WISCONSIN: No alarms and no surprises. Wisconsin is headed for a classic "trap game" at Northern Illinois this weekend, and Northern Illinois is better than you think. The Badgers have the horses to win handily, but they're on the road and facing former defensive coordinator Dave Doeren, who's now helming NIU. A fast start and a minimum of mistakes will help put this game away early -- and keep blood pressures down back home in Madison.

Posted on: September 6, 2011 5:25 pm
 

A Big 10 team in SEC country is not quite as rare

Posted by Adam Jacobi

Yesterday, my colleague Bryan Fischer posted the last time each of the SEC teams had made a trip to Big Ten country for a road game. The results, while not surprising, were still pretty brutal: six had never faced a Big Ten team as an active member of the SEC, and of the three programs that had made the trip in the last 30 years, two are perennial doormats Vanderbilt and Kentucky, and the last is LSU -- a 36-33 loser to Ohio State in 1988. Not a good look for the mighty SEC powerhouses, but such is their strategy, and it's hard to argue with results: avoiding the Big Ten hasn't stopped the SEC from winning championship after championship, so who's the real sucker here?

Still, some fans wanted to know the other side of the story, namely, whether the Big Ten was also filled with scaredy-cats who are afraid to face the SEC on its own turf. Clearly, this hypothesis is false, as the Big Ten plays multiple bowl games a year against the SEC in the SEC footprint, and has done so for decades. On the other hand, the SEC does not go to any bowl games within the Big Ten footprint, though I've lived in the Midwest for 30 winters now, and I do not blame the SEC for staying down there come December and January. It sucks up here.

However, there is still the question of regular season scheduling and whether the Big Ten does any of that, since we're talking about true road games in the regular season. So here's the breakdown, and while it's more ambitious than the SEC's m.o., that's not saying a whole lot.

 Illinois

at Florida, September 23, 1967, lost 14-0

 Indiana

at Kentucky, September 18, 2004, lost 32-51

 Iowa

Never played at an SEC school.

 Michigan

Never played at an SEC school (did play at Kentucky, Vanderbilt and South Carolina prior to each's SEC affiliation).

 Michigan State

at Kentucky, November 2, 1946, lost 14-39 (Michigan State did not join the Big Ten until 1953)

 Minnesota

Never played at an SEC school.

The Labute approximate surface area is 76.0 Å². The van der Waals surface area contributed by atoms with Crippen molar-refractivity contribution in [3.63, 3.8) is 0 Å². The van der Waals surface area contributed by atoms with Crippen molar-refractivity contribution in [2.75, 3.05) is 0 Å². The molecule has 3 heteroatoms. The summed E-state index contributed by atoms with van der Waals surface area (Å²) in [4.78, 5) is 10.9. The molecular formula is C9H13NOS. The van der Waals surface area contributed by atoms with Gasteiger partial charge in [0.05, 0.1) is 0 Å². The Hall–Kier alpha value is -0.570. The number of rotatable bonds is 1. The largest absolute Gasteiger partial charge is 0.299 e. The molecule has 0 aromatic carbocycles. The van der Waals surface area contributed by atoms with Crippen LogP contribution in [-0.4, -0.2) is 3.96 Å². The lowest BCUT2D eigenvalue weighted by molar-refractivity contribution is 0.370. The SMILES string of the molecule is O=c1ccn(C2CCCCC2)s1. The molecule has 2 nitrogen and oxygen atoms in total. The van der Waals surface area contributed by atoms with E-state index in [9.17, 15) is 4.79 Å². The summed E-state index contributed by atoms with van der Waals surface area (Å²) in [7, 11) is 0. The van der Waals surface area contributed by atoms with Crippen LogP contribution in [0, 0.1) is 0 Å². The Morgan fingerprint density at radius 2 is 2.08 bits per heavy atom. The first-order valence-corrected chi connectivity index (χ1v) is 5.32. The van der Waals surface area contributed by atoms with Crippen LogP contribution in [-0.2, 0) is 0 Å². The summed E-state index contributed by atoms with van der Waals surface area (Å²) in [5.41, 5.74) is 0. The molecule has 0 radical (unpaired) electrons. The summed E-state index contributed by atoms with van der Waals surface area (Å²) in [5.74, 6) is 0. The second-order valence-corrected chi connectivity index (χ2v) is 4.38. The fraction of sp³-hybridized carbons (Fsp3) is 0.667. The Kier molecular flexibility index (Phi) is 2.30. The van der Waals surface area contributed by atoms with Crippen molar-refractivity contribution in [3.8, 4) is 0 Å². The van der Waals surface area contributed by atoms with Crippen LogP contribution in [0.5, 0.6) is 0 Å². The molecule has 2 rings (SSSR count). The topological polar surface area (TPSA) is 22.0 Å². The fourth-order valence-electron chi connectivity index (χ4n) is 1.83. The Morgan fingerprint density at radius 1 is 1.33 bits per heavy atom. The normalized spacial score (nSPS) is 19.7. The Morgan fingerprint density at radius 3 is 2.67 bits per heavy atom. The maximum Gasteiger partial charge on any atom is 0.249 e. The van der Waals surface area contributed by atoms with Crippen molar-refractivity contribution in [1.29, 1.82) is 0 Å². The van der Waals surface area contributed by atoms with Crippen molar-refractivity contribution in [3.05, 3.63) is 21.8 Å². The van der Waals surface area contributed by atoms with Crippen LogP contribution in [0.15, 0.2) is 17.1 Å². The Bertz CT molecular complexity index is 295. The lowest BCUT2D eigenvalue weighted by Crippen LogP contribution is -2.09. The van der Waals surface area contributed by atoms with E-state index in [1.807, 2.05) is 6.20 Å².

Nebraska

at Auburn, October 2, 1982, won 41-7 (Nebraska did not join the Big Ten until this year, obviously)

 Northwestern

at Vanderbilt, September 4, 2010, won 23-21

 Ohio State

at LSU, September 26, 1987, tied 13-13

 Penn State

at Alabama, September 11, 2010, lost 3-24

 Purdue

at Vanderbilt, October 3, 1942, lost 26-0

 Wisconsin

at LSU, September 30, 1972, lost 27-7

Obviously Iowa and Minnesota have some 'splainin' to do, but by and large we see a somewhat greater -- or at least more recent -- willingness from the Big Ten to travel down south for a non-conference game. The average year of the SEC's last games at Big Ten schools is 1963 (not including Tennessee), while the Big Ten's is 1980 (again, not including nonparticipants Iowa, Michigan, and Minnesota). That's still an average layoff of 31 years, which is way too long -- or at least it would be without the several bowl games between the two conferences -- but the SEC is the clear conference of wimps and shrinking violets when it comes to scheduling.

But again, that all said, it doesn't matter. the SEC doesn't need road games with the Big Ten to win championships; if anything, the elite of the conference have figured out that it's not worth their time to risk early losses in the non-conference schedule. Voters don't really care about strength of schedule next to good old wins and losses -- if they did, LSU wouldn't still be ranked behind Alabama (victors over Kent State) and Oklahoma (who really took it to Tulsa, which, yeah) even after pantsing Oregon as badly as it did. See? Huge win, barely made a difference. Win go up, lose go down. That's all polling boils down to, the SEC knows it, and the SEC gets its wins however it can. They know the system. You can't blame them for that.

Of course, it's nothing to be really proud of either, you wimps, but as long as the SEC keeps winning championships, the means are secondary to the ends. 
Posted on: August 29, 2011 7:01 pm